HTC Smart is the HTCís first experiment of going beyond the Android and Windows Mobile realms. In fact itís their closest attempt to producing a basic feature phone.
Similar to other HTC handsets, the HTC Smart has got top-notch build quality. It uses some high-quality plastics and its smallish size makes it quite pocket-friendly.
Unfortunately, its software platform is what lets it down. The Brew platform is not the smartest of platforms out there, but perhaps with proper support and good developer base, it can be turned into something more than a regular feature phone interface.
The Sense UI skin over Brew Mobile is probably the best part of HTC Smart. The homescreens are almost identical to those in Android and Windows Mobile both in looks and functionality. Still the eye-candy effects are sacrificed for performance.
But Sense UI can hardly make up for the basic looks of the submenus that use plain text and black backgrounds similar to the dated BlackBerry OS. The poor QVGA display also lets down the Sense UI graphics and the lack of a good application package on board ruins the overall experience.
For instance, the default web browser is still in beta version, sluggish, often crashing and its loading speeds are quite slow. The organizer functionality ends with the calendar and alarm apps plus a simple calculator.
HTC may call the Smart a smartphone but it has no multi-tasking, no application store and quite a poor choice of pre-installed apps. Combine that with the basic looks and capabilities of the whole platform and by our books, Smart barely makes it to a feature phone grade.
Currently HTC Smart goes for around 200 euro. If it was supposed to be the first cheap and basic touchscreen handset by HTC, they most definitely messed up with ďcheapĒ there. Letís see what else you can get in that price range.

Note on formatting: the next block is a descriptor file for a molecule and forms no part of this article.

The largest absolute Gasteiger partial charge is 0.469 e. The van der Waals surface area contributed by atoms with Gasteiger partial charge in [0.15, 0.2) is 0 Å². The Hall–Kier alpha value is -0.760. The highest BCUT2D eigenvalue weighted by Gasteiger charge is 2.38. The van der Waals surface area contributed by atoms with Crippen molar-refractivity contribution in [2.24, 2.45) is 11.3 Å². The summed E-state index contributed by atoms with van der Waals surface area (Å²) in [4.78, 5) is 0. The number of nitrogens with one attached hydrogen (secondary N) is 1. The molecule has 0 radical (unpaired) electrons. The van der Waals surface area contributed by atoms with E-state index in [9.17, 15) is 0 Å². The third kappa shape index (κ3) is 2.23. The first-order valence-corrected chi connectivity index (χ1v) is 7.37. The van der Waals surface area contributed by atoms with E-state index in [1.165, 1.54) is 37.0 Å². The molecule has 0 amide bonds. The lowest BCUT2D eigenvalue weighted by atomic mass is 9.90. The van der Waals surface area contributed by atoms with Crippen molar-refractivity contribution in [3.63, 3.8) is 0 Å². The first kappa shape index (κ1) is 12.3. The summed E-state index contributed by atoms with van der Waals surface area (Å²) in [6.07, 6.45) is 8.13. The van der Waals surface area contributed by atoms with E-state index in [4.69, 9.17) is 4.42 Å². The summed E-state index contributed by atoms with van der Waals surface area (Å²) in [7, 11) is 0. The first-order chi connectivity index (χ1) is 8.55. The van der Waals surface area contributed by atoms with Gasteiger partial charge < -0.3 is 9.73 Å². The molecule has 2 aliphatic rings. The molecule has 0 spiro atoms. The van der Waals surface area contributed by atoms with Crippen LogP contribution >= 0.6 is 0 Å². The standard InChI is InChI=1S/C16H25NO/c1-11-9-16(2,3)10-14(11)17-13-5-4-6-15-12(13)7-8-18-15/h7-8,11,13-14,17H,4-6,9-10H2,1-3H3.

The youthful HTC Tattoo teases with exchangeable and customizable panels, full-connectivity package (3G, Wi-Fi, GPS) and Android OS. It has almost the same size and price tag as Smart, but offers much more features.
LG Optimus is the other Droid with similar price, but with bigger and better display, lots of connectivity options including Wi-Fi and DivX/XviD playback.
Nokia 5800 XpressMusic is another smartphone that is already proven guilty of delivering impressively high value for its budget price. The Symbian-powered device is also full of both software and hardware goodies, not to mention Nokia are now throwing in free GPS navigation and free car stands with every new touch phone they sell.
Finally, we find LG KM900 Arena and Samsung S8000 Jet resting at the feature phone camp. Both champs sport rich-connectivity options, nice camera features and capable touchscreens. S-Class and TouchWiz UIs are full of eye-candy, lots of software power and plenty of useful functions.
HTC Smart fails to defend its name. With no applications and lack of premium features plus the non-smart OS, Smart wonít be able to stand up against the competition.
We really hope HTC are going to launch its own applications store and offer proper OS support, otherwise this not-so-smart phone is going down fast. A decent price drop plus some software update will set the things right and we hope HTCís already know that. Because as things stand today, HTC Smart is hardly the first choice, especially at a price point of 200 euro.